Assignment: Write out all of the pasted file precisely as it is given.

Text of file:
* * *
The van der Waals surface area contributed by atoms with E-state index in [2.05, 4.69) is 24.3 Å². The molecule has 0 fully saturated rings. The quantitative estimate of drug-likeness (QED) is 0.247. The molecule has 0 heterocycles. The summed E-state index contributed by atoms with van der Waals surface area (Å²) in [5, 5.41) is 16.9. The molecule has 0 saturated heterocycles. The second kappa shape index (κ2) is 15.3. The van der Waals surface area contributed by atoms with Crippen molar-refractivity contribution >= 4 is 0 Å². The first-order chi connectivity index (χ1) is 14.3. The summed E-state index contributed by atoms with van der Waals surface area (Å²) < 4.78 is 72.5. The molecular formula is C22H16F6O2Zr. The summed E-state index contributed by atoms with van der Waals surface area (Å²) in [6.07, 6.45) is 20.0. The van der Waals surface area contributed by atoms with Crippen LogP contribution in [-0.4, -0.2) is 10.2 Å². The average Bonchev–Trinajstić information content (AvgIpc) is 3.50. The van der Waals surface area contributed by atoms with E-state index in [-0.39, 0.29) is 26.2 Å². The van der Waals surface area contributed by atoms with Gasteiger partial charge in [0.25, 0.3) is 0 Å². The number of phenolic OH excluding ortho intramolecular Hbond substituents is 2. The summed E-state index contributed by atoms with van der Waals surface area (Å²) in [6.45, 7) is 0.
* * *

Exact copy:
The van der Waals surface area contributed by atoms with E-state index in [2.05, 4.69) is 24.3 Å². The molecule has 0 fully saturated rings. The quantitative estimate of drug-likeness (QED) is 0.247. The molecule has 0 heterocycles. The summed E-state index contributed by atoms with van der Waals surface area (Å²) in [5, 5.41) is 16.9. The molecule has 0 saturated heterocycles. The second kappa shape index (κ2) is 15.3. The van der Waals surface area contributed by atoms with Crippen molar-refractivity contribution >= 4 is 0 Å². The first-order chi connectivity index (χ1) is 14.3. The summed E-state index contributed by atoms with van der Waals surface area (Å²) < 4.78 is 72.5. The molecular formula is C22H16F6O2Zr. The summed E-state index contributed by atoms with van der Waals surface area (Å²) in [6.07, 6.45) is 20.0. The van der Waals surface area contributed by atoms with Crippen LogP contribution in [-0.4, -0.2) is 10.2 Å². The average Bonchev–Trinajstić information content (AvgIpc) is 3.50. The van der Waals surface area contributed by atoms with E-state index in [-0.39, 0.29) is 26.2 Å². The van der Waals surface area contributed by atoms with Gasteiger partial charge in [0.25, 0.3) is 0 Å². The number of phenolic OH excluding ortho intramolecular Hbond substituents is 2. The summed E-state index contributed by atoms with van der Waals surface area (Å²) in [6.45, 7) is 0.